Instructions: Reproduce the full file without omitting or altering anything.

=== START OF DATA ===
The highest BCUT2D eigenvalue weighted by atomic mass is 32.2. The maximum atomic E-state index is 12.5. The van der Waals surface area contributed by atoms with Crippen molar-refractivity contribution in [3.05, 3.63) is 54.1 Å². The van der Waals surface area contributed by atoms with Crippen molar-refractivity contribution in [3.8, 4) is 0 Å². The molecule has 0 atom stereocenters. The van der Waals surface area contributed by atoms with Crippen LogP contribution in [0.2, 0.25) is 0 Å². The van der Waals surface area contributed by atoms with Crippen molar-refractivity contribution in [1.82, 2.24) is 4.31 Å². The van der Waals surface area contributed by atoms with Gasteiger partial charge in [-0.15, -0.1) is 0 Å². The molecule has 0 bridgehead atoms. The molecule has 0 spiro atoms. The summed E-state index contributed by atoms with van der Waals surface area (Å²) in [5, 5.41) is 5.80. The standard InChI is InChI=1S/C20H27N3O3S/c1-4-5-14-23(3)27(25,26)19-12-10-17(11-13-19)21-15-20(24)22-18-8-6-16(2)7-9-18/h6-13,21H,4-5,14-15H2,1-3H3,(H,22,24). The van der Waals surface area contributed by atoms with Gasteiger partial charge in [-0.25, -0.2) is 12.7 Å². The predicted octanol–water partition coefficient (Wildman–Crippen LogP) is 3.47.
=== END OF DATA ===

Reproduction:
The highest BCUT2D eigenvalue weighted by atomic mass is 32.2. The maximum atomic E-state index is 12.5. The van der Waals surface area contributed by atoms with Crippen molar-refractivity contribution in [3.05, 3.63) is 54.1 Å². The van der Waals surface area contributed by atoms with Crippen molar-refractivity contribution in [3.8, 4) is 0 Å². The molecule has 0 atom stereocenters. The van der Waals surface area contributed by atoms with Crippen LogP contribution in [0.2, 0.25) is 0 Å². The van der Waals surface area contributed by atoms with Crippen molar-refractivity contribution in [1.82, 2.24) is 4.31 Å². The van der Waals surface area contributed by atoms with Gasteiger partial charge in [-0.15, -0.1) is 0 Å². The molecule has 0 bridgehead atoms. The molecule has 0 spiro atoms. The summed E-state index contributed by atoms with van der Waals surface area (Å²) in [5, 5.41) is 5.80. The standard InChI is InChI=1S/C20H27N3O3S/c1-4-5-14-23(3)27(25,26)19-12-10-17(11-13-19)21-15-20(24)22-18-8-6-16(2)7-9-18/h6-13,21H,4-5,14-15H2,1-3H3,(H,22,24). The van der Waals surface area contributed by atoms with Gasteiger partial charge in [-0.25, -0.2) is 12.7 Å². The predicted octanol–water partition coefficient (Wildman–Crippen LogP) is 3.47.